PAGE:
Each year, people throw away thousands of dollars worth of food. Most consumers use expiration dates as an indicator of food safety, but they aren't always what they seem.
According to The National Resource Defense Council, the 'sell by' dates do not indicate whether foods are safe to eat — it simply predicts how long an item should be kept in stock.
Other variations such as 'Use by' and 'Best by' typically means the date the manufacturer predicts the product has reached peak freshness. It does not indicate spoilage.
So When Does Food Actually Go Bad?
A good rule of thumb is to pay attention to when you purchased or opened the food, rather than what the packaging says.
Raw chicken can be stored in a refrigerator for one to two days after purchase. You can keep chicken in the freezer for nine months.
You can keep all your eggs in the basket. You can store them for three to five weeks after purchase. If you freeze them, they can last up to a year.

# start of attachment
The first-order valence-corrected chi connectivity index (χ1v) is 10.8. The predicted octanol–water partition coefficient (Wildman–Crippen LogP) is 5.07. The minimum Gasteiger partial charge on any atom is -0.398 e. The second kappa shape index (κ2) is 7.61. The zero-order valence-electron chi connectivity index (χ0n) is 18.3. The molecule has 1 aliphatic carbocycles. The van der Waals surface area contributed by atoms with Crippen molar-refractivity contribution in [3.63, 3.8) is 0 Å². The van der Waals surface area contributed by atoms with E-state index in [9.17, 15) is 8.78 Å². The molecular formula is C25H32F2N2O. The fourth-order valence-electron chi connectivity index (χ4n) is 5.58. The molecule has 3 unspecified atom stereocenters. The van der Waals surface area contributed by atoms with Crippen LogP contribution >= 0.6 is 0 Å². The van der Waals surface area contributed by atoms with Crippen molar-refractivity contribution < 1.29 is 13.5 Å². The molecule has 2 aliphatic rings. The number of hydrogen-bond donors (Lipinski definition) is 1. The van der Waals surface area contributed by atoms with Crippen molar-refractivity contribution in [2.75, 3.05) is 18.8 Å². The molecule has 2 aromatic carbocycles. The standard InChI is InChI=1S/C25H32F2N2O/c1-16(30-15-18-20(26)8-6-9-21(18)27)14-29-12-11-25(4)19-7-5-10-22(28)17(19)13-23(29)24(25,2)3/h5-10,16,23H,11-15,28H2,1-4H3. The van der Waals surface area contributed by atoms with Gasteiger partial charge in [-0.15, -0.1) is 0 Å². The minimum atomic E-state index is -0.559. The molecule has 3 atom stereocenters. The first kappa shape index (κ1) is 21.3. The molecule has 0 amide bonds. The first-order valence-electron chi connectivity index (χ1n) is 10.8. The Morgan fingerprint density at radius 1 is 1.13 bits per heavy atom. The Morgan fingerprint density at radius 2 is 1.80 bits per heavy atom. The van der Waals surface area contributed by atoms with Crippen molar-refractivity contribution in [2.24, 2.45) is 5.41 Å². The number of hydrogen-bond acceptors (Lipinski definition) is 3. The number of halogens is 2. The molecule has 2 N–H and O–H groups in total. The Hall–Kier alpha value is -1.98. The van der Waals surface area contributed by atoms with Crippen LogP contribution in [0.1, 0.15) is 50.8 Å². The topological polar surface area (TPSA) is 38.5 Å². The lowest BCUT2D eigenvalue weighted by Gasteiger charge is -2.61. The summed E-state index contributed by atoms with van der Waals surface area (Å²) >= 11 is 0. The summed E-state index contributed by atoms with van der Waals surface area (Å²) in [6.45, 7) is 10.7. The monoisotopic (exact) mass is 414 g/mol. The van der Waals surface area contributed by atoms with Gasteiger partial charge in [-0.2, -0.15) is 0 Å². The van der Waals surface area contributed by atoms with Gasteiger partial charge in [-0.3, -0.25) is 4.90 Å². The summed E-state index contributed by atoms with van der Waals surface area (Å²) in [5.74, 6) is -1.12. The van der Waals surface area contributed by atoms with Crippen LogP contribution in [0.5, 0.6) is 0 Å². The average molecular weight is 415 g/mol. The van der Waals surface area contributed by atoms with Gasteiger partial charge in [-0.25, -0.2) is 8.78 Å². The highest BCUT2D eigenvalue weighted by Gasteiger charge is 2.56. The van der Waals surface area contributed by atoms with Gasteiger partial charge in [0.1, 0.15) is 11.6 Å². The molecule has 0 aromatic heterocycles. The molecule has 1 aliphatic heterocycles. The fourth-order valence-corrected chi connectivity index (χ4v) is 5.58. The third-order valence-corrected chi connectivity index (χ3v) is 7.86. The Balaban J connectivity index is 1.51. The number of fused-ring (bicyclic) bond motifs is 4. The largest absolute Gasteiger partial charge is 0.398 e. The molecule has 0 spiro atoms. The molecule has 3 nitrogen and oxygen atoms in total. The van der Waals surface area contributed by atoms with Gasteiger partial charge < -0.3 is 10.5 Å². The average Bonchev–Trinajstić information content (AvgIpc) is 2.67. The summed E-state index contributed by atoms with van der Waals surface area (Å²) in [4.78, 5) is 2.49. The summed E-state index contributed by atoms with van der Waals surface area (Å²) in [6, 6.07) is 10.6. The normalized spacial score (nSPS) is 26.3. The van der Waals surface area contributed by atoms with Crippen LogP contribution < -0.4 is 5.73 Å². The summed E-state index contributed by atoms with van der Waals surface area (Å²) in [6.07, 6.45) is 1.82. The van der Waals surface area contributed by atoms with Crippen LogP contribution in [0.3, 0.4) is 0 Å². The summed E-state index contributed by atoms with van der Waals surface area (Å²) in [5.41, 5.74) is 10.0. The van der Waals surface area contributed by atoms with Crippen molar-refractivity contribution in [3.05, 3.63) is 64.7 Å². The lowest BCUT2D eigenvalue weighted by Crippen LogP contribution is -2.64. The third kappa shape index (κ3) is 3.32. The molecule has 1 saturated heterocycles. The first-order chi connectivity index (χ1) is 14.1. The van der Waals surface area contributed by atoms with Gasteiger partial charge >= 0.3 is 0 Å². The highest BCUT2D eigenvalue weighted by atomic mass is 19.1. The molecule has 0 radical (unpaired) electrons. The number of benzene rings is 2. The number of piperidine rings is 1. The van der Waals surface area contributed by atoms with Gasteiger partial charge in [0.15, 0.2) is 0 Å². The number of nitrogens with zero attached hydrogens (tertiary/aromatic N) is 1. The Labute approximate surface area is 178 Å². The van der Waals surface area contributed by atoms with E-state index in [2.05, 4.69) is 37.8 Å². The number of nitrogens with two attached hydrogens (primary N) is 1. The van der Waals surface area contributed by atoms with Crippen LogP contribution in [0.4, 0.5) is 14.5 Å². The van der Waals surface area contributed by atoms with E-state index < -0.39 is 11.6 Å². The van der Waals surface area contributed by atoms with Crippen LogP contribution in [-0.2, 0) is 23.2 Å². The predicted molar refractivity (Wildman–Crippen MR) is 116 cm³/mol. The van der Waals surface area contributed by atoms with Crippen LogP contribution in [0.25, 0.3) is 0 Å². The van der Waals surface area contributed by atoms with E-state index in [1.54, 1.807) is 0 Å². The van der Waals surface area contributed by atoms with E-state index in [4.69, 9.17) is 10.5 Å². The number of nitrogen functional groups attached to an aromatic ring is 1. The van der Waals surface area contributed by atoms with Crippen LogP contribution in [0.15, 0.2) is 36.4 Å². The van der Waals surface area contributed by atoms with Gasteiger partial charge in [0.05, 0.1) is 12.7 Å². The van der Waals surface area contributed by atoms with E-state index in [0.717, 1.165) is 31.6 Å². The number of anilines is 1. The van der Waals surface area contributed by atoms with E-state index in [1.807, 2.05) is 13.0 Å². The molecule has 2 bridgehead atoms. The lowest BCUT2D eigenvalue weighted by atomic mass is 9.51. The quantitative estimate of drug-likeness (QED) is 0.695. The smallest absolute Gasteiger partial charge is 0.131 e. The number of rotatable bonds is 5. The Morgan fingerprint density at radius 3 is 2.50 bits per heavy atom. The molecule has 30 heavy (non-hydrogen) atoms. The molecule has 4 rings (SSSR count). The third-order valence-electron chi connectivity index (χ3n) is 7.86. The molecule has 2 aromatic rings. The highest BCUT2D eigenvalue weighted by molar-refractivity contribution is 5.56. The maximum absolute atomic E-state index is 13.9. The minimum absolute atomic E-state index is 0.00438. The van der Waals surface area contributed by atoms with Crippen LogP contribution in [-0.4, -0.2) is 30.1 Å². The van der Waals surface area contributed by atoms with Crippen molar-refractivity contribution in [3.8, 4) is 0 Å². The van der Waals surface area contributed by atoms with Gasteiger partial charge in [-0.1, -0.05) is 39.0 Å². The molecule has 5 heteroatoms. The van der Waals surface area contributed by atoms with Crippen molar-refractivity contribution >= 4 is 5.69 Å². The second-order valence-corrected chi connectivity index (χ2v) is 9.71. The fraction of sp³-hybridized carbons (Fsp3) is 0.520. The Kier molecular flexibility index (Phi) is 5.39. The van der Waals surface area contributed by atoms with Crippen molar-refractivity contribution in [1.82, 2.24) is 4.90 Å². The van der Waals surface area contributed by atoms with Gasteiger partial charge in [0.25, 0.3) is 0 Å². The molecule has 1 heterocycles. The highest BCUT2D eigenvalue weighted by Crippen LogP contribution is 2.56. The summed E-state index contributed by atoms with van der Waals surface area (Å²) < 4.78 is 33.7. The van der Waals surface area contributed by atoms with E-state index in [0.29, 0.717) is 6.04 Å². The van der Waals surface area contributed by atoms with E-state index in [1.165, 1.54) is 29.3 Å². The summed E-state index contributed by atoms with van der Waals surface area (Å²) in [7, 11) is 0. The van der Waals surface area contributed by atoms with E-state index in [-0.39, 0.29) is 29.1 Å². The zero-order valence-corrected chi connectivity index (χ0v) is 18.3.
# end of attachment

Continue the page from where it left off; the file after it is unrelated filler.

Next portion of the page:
Once you open a jar of peanut butter, you can typically store it up to three to four months in the pantry.
Storing boxed chocolate in room temperature may last you six to nine months. Freezing your chocolate can last you up to 18 months.
This drink can usually last an additional week after the 'sell by' date. To be on the safe side smell your milk before drinking it. If the drink packs a sour smell or off-white color you're better off tossing it.
If you purchase commercially packaged yogurt, you can keep it for about one to two weeks after the 'sell by' date. Freezing yogurt can last you one to two months longer. Fish
Unopened salmon will last one to two days from the date of purchase, But if you freeze it day of purchase, you can squeeze out an additional two to three months for optimal taste. Wine
Once you pop the cork of white or red wines, you can store them in the fridge for an additional three to five days. Unopened red and white wine can last you up to three years.
No need to toss this item. This natural sweetener can last you a lifetime.